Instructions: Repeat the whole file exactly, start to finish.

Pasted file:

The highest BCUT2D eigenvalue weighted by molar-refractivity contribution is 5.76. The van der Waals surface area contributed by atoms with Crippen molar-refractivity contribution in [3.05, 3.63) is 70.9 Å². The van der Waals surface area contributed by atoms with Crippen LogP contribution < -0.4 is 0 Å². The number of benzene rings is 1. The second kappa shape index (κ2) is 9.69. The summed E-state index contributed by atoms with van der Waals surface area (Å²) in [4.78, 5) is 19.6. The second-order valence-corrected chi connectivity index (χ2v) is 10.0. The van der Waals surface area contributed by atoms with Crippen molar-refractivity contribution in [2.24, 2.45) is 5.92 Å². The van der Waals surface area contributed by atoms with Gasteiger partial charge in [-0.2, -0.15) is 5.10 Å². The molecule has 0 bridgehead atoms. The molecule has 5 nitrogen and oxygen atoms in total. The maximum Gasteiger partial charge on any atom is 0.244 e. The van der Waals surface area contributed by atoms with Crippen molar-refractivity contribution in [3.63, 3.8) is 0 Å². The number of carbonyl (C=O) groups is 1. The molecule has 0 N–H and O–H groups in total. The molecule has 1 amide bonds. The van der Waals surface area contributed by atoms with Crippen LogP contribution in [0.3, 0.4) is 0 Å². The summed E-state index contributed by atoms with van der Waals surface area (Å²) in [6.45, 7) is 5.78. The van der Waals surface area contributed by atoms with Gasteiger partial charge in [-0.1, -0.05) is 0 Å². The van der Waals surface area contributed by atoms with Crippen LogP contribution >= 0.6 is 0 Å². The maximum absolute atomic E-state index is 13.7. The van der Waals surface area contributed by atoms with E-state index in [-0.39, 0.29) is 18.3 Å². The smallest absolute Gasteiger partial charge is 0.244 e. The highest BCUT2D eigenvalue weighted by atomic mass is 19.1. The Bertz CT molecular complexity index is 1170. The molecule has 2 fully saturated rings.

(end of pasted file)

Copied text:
The highest BCUT2D eigenvalue weighted by molar-refractivity contribution is 5.76. The van der Waals surface area contributed by atoms with Crippen molar-refractivity contribution in [3.05, 3.63) is 70.9 Å². The van der Waals surface area contributed by atoms with Crippen LogP contribution < -0.4 is 0 Å². The number of benzene rings is 1. The second kappa shape index (κ2) is 9.69. The summed E-state index contributed by atoms with van der Waals surface area (Å²) in [4.78, 5) is 19.6. The second-order valence-corrected chi connectivity index (χ2v) is 10.0. The van der Waals surface area contributed by atoms with Crippen molar-refractivity contribution in [2.24, 2.45) is 5.92 Å². The van der Waals surface area contributed by atoms with Gasteiger partial charge in [-0.2, -0.15) is 5.10 Å². The molecule has 0 bridgehead atoms. The molecule has 5 nitrogen and oxygen atoms in total. The maximum Gasteiger partial charge on any atom is 0.244 e. The van der Waals surface area contributed by atoms with Crippen molar-refractivity contribution in [3.63, 3.8) is 0 Å². The number of carbonyl (C=O) groups is 1. The molecule has 0 N–H and O–H groups in total. The molecule has 1 amide bonds. The van der Waals surface area contributed by atoms with Crippen LogP contribution in [0.3, 0.4) is 0 Å². The summed E-state index contributed by atoms with van der Waals surface area (Å²) in [6.45, 7) is 5.78. The van der Waals surface area contributed by atoms with Gasteiger partial charge in [-0.1, -0.05) is 0 Å². The van der Waals surface area contributed by atoms with Crippen LogP contribution >= 0.6 is 0 Å². The maximum absolute atomic E-state index is 13.7. The van der Waals surface area contributed by atoms with E-state index in [-0.39, 0.29) is 18.3 Å². The smallest absolute Gasteiger partial charge is 0.244 e. The highest BCUT2D eigenvalue weighted by atomic mass is 19.1. The Bertz CT molecular complexity index is 1170. The molecule has 2 fully saturated rings.